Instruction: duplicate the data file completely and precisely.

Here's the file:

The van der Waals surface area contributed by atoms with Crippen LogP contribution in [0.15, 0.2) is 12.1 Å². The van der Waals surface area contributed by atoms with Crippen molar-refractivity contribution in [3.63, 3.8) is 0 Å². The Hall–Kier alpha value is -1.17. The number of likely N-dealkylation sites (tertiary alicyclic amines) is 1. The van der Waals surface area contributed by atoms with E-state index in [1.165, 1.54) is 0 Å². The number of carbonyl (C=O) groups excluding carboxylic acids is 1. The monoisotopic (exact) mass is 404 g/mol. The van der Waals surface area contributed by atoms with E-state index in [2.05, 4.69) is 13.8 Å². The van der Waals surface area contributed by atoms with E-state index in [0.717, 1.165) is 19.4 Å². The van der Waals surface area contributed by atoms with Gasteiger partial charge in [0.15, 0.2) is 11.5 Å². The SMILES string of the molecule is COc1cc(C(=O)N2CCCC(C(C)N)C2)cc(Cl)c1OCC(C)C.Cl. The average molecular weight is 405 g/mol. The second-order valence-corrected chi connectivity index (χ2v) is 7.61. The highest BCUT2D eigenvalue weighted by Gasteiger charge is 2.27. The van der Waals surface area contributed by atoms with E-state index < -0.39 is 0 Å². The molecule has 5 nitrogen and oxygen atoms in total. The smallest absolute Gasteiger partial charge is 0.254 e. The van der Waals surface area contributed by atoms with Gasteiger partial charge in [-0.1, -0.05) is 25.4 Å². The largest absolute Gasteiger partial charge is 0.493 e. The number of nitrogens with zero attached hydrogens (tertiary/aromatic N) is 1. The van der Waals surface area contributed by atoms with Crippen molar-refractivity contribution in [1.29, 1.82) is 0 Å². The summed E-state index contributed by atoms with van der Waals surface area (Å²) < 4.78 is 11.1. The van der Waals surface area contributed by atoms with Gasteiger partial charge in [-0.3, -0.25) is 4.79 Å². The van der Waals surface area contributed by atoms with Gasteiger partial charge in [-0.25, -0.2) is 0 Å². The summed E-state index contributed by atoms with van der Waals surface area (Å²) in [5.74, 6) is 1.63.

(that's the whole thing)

The van der Waals surface area contributed by atoms with Crippen LogP contribution in [0.15, 0.2) is 12.1 Å². The van der Waals surface area contributed by atoms with Crippen molar-refractivity contribution in [3.63, 3.8) is 0 Å². The Hall–Kier alpha value is -1.17. The number of likely N-dealkylation sites (tertiary alicyclic amines) is 1. The van der Waals surface area contributed by atoms with E-state index in [1.165, 1.54) is 0 Å². The number of carbonyl (C=O) groups excluding carboxylic acids is 1. The monoisotopic (exact) mass is 404 g/mol. The van der Waals surface area contributed by atoms with E-state index in [2.05, 4.69) is 13.8 Å². The van der Waals surface area contributed by atoms with E-state index in [0.717, 1.165) is 19.4 Å². The van der Waals surface area contributed by atoms with Gasteiger partial charge in [0.15, 0.2) is 11.5 Å². The SMILES string of the molecule is COc1cc(C(=O)N2CCCC(C(C)N)C2)cc(Cl)c1OCC(C)C.Cl. The average molecular weight is 405 g/mol. The second-order valence-corrected chi connectivity index (χ2v) is 7.61. The highest BCUT2D eigenvalue weighted by Gasteiger charge is 2.27. The van der Waals surface area contributed by atoms with E-state index < -0.39 is 0 Å². The molecule has 5 nitrogen and oxygen atoms in total. The smallest absolute Gasteiger partial charge is 0.254 e. The van der Waals surface area contributed by atoms with Gasteiger partial charge in [-0.1, -0.05) is 25.4 Å². The largest absolute Gasteiger partial charge is 0.493 e. The number of nitrogens with zero attached hydrogens (tertiary/aromatic N) is 1. The van der Waals surface area contributed by atoms with Crippen molar-refractivity contribution in [1.29, 1.82) is 0 Å². The summed E-state index contributed by atoms with van der Waals surface area (Å²) < 4.78 is 11.1. The van der Waals surface area contributed by atoms with Gasteiger partial charge in [-0.3, -0.25) is 4.79 Å². The van der Waals surface area contributed by atoms with Gasteiger partial charge in [-0.25, -0.2) is 0 Å². The summed E-state index contributed by atoms with van der Waals surface area (Å²) in [5.74, 6) is 1.63.